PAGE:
After years of waiting and speculation, the “Deadpool” origins story is finally being presented to fans correctly on the big screen. With the film promising to do the comic book justice, one key actor in that story is speaking up about his role in the movie and how it shapes the Wade Wilson character into the hero people know and love.
Prior to his role in “Deadpool,” actor Hugh Scott has been featured in several TV shows under the crime-drama genre such as “CSI,” “NCIS,” “Zero Hour” and “The Closer.” In the new Ryan Reynolds-led movie, he takes on a small yet vital role from the “Deadpool” comic books that many who are familiar with the anti-hero's origins will recognize. He plays David Cunningham, better known to readers of the source material as Worm.
“I play a character who is a good friend to Wade Wilson/Deadpool during one of the darkest chapters of his life,” Scott told The International Business Times in an interview. “I am there with him and we provide each other with humor, camaraderie and the chance to see past our immediate circumstances. It's a very complex supporting role and I am excited for audiences to see my turn as Cunningham.”
As previously reported, one of the things that the cast of “Deadpool” believes separates this movie from others in the superhero genre is the fact that it’s made with the fans in mind. To that end, Scott admits that those who read the comic books likely already know how his storyline with Wade Wilson (Reynolds) plays out in the film.
In the comics, Worm is a fellow resident of the hospice where Wade Wilson goes after being rejected from the Weapon X program. While there, they’re both subject to merciless experimentation and testing from the villain Ajax, played in the movie by Ed Skrein, that eventually result in Deadpool’s powers, but at a pretty grim cost to his friend Worm.
“I definitely think very savvy fans will recognize some of my character from the comic books,” he said. “This movie really is made by fans for ‘Deadpool’ fans, both new and old. I also think adapting comic books into movies allows an opportunity to re-imagine storylines and characters in a way that makes them feel fresh, but doesn’t betray the loyalty of fans. I know the studio gave [director] Tim [Miller] and Ryan the creative freedom to really cater to the legion of ‘Deadpool’ fans and I believe it paid off. There is nothing in the movie that fans might feel is out of place.”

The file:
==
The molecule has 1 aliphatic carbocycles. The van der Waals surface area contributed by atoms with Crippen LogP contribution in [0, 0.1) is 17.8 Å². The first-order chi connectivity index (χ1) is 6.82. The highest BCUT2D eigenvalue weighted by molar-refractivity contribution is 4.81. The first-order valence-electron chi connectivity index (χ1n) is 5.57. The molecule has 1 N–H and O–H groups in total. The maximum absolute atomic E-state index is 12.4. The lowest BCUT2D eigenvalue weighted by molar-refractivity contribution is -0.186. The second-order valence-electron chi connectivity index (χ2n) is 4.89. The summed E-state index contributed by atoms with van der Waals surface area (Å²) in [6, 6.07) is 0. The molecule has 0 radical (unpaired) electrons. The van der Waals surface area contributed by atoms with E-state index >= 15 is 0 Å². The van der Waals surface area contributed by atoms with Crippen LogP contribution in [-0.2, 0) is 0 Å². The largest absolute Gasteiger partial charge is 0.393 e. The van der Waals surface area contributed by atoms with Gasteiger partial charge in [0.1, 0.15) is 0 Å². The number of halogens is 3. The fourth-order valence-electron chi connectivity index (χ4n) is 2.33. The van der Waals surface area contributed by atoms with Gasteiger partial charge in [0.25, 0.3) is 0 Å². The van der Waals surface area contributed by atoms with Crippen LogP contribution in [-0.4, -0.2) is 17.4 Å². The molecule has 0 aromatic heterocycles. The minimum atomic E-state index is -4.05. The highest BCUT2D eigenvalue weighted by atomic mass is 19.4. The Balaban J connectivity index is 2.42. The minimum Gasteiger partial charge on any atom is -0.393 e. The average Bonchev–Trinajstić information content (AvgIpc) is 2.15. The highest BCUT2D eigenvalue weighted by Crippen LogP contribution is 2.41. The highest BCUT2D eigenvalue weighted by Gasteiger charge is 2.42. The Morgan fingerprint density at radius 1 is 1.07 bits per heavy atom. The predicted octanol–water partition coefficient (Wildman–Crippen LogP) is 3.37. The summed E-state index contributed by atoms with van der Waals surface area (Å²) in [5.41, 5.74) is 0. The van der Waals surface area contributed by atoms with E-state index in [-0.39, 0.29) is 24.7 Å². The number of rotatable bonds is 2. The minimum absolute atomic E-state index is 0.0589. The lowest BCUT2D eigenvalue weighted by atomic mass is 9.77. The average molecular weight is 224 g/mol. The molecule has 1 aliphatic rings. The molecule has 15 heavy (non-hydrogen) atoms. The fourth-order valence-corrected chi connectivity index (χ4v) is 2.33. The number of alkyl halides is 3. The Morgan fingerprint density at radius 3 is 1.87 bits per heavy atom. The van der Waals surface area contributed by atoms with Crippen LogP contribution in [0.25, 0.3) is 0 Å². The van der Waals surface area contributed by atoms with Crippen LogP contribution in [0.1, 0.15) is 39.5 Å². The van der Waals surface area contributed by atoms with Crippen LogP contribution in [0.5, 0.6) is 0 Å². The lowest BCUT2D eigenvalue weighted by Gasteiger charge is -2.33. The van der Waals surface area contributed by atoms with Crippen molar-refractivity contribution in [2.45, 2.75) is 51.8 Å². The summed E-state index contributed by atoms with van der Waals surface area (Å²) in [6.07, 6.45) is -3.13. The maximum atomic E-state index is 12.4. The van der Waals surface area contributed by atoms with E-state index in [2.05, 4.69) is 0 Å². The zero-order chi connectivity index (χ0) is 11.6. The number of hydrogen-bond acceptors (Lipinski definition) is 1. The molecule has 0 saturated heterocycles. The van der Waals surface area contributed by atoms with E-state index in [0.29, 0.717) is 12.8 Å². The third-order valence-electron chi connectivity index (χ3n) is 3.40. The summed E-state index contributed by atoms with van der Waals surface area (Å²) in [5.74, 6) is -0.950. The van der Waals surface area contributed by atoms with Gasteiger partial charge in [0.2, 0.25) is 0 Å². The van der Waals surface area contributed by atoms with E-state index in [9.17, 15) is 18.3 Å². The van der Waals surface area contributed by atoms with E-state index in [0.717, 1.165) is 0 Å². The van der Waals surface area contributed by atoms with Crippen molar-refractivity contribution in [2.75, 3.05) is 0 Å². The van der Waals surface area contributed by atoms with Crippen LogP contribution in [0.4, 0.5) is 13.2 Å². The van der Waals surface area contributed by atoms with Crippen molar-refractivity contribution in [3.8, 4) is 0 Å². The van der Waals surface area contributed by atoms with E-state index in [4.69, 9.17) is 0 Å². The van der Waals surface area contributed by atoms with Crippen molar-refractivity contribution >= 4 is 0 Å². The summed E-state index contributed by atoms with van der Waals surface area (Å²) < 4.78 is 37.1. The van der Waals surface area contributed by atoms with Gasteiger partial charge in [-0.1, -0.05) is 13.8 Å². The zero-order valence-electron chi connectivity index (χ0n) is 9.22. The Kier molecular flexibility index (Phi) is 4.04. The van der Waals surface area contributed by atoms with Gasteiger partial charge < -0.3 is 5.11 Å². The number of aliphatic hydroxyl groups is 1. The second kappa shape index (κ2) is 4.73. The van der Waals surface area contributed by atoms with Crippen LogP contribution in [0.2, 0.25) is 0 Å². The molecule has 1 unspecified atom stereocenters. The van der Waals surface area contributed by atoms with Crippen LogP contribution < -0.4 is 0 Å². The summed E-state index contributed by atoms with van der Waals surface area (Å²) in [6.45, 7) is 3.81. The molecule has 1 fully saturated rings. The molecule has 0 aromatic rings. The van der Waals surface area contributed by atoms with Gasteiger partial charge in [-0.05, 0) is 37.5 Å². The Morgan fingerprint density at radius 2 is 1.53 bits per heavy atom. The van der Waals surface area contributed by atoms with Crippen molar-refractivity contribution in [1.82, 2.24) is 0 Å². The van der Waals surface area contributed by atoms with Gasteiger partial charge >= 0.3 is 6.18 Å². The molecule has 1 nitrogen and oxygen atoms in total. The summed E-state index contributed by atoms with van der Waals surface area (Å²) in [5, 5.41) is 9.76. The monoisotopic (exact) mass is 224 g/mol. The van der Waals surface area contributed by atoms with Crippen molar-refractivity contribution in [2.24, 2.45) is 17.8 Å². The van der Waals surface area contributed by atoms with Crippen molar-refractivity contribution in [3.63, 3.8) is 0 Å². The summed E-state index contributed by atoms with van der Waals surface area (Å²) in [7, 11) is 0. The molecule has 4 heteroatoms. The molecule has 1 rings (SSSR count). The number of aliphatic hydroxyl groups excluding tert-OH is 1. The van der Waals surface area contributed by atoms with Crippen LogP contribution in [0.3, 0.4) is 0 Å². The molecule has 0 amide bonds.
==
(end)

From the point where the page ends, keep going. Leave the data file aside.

While making a “Deadpool” movie strictly for fans may sound like a good thing, it can put a terrible strain on the creative process to have so many informed and watchful eyes on a project. Luckily, Scott believes that it only inspired everyone to rise to the occasion in the film's case.
“I think any actor feels a sense of responsibility to any character they portray. One of the cardinal rules of acting is not to hold your characters in contempt. Luckily for me, my character is a pretty sympathetic guy. I also think the writers did such a tremendous job of re-imagining the character of Deadpool that it made my job much easier in that regard. The work they did on the script and on my scenes, was so strong that I was allowed to trust the moment and be free while shooting.”
As for the appeal of “Deadpool” to those that aren’t a diehard comic book fan, the actor admits that he wasn’t familiar with the character’s source material before taking on the role. However, that quickly changed once he had to immerse himself in the violent, darkly humorous world of the character.
“I was aware of Deadpool but cannot qualify myself as a true fan before I booked the role,” Scott confessed. “Now, it’s a different story. I found it impossible not to get sucked into the world and the characters when researching my role. I really love the action and I’m addicted to the morbid and well-placed quips of Wade Wilson/Deadpool. I’m a Deadpool fan for life… There’s no going back.”
Hugh Scott can be seen in "Deadpool," in theaters on Feb. 12. Fans can also follow him on Twitter @Hugh_Scott1.
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